It's human nature to skip steps. Get an A without studying. Retire without saving. Excel without practicing. It rarely works.
It doesn’t work for your website development either. Generic navigation headings. Dull content. A shiny new design with no substance. A website with no traffic.
Too often, steps are skipped. Maybe you bought the generic template. Maybe you lack know how or your scarce resources are pulled in multiple directions. Maybe you aren’t getting what you paid for. However it happens, the results don’t justify the investment.
It doesn’t have to be that way. If your website development goals include attracting a broader audience, generating more leads and increasing revenue, then make sure you take these steps.
Prioritize Website Development First
Does social media intrigue you? Are competitors executing PPC campaigns? Do you wonder if the ads that follow you around from site to site could help your business?
Start and commit to effective website development, first.
Successfully executing your site will provide the backbone for development of other areas, if and when they make sense.
Commit to Continuous Improvement
The competition, changes in customer needs, technological advancements and numerous other attributes mean that what works well today often doesn’t work well tomorrow. It’s only through a commitment to on-going improvements that your website will connect with your audience, helping you achieve your goals. On-going updates and improvements including page optimization, content, analytics reviews and competitor analysis are a requirement. You should demand this from whoever you have chosen to lead your web development.
Start with Top Level Navigation and Work Down
Creating great content and optimizing pages are crucial. But evaluate your navigation before you do anything else. Here is an excellent post on the importance of navigation for both the user experience and search results.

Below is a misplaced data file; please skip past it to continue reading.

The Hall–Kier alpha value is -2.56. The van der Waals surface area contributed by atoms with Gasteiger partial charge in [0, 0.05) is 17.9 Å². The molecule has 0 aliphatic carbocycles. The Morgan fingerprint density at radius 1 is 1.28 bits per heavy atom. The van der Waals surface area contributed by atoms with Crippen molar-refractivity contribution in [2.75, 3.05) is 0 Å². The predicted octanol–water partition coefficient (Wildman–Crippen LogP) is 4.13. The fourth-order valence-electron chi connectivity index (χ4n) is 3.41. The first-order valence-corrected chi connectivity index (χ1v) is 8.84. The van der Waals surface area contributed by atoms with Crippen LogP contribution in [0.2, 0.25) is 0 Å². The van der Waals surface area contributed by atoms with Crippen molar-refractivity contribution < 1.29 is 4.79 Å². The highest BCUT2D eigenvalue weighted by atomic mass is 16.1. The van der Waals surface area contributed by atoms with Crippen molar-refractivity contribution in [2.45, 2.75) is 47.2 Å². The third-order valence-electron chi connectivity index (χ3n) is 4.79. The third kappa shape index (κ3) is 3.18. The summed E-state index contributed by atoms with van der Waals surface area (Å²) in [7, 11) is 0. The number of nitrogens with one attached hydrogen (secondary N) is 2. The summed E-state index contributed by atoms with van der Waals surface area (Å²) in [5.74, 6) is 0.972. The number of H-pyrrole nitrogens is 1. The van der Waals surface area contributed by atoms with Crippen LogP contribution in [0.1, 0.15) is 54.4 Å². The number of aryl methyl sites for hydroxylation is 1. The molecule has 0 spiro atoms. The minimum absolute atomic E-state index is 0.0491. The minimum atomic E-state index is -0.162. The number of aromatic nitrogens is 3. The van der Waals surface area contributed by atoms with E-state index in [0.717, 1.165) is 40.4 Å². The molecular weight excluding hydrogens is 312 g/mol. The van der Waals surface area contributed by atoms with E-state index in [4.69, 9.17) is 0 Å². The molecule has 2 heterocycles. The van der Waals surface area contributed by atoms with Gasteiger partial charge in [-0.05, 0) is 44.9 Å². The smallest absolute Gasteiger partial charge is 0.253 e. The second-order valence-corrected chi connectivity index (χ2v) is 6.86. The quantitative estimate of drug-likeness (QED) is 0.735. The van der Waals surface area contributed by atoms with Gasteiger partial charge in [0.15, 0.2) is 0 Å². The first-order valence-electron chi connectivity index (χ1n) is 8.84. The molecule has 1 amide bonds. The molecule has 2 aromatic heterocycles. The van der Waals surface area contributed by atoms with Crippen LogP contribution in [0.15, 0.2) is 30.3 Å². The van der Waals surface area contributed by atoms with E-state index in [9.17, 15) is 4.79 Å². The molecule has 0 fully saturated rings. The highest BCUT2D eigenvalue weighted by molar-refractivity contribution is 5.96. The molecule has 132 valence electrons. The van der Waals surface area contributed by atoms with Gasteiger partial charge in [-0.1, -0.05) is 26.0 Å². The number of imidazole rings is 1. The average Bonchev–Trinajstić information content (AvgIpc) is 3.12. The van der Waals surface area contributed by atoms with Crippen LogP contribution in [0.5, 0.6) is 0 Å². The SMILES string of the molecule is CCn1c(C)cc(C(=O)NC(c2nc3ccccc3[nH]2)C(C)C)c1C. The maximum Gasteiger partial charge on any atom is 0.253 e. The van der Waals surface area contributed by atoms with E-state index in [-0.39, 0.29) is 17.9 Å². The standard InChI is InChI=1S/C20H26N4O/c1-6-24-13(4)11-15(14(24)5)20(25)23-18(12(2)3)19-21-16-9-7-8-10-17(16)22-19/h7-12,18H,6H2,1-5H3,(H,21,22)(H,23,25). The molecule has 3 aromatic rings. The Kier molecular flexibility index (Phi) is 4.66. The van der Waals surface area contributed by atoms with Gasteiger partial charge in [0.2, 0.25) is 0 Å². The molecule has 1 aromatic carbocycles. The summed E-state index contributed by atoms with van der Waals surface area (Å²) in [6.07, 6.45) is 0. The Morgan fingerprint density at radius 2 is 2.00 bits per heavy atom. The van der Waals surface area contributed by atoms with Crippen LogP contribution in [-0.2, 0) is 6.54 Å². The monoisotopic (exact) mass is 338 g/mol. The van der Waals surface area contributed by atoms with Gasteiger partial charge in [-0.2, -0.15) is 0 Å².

Remember that more is less. A crowed top level navigation bar confuses users. If you have more than seven categories, find a way to whittle it down. Is there a method to the order of your navigation headings? Your audience will look to the top left first and then to the far right. Determine your most important categories then order them appropriately.
Make the Research Investment
Using generic navigation headings like “products” or “capabilities” is easy. Site visitors can figure out what each heading means. That is, if they ever get to your site. Your audience doesn’t search for the words “products” or “capabilities.” They search for the specific things you do. Determining the best words and phrases requires research. That research benefits top level navigation selection, optimal product category names and words to use in content.
Brainstorm the words and phrases that you believe connect with your customers. Review the competition and learn what they use. Determine the search volume for the words you identify. Utilize tools like the Google Keyword Planner, Wordtracker or SEO Book. Query your employees, especially on the customer facing side, to get their opinions.
Turn the information you collected into multiple alternatives. The most common navigation structures are object based, audience based or action based. Developing navigation that fits each option will help you evaluate and construct a better outcome.
Don’t Research in a Vacuum
Engage your customers and prospects to get their feedback. Take your well thought out draft and ask customers for feedback. The valuable information will improve the outcome.
There’s Still More Work to Do
Building out content. Writing a blog. Developing social media channels and leveraging other inbound marketing tactics will all contribute to achieving your goals. Determine which tactics you have the time and resources to execute, then start down that path.
You may have been led to believe that developing an online presence is quick and easy. In reality, it takes many steps to ensure a successful outcome. For best results, take them one step at a time.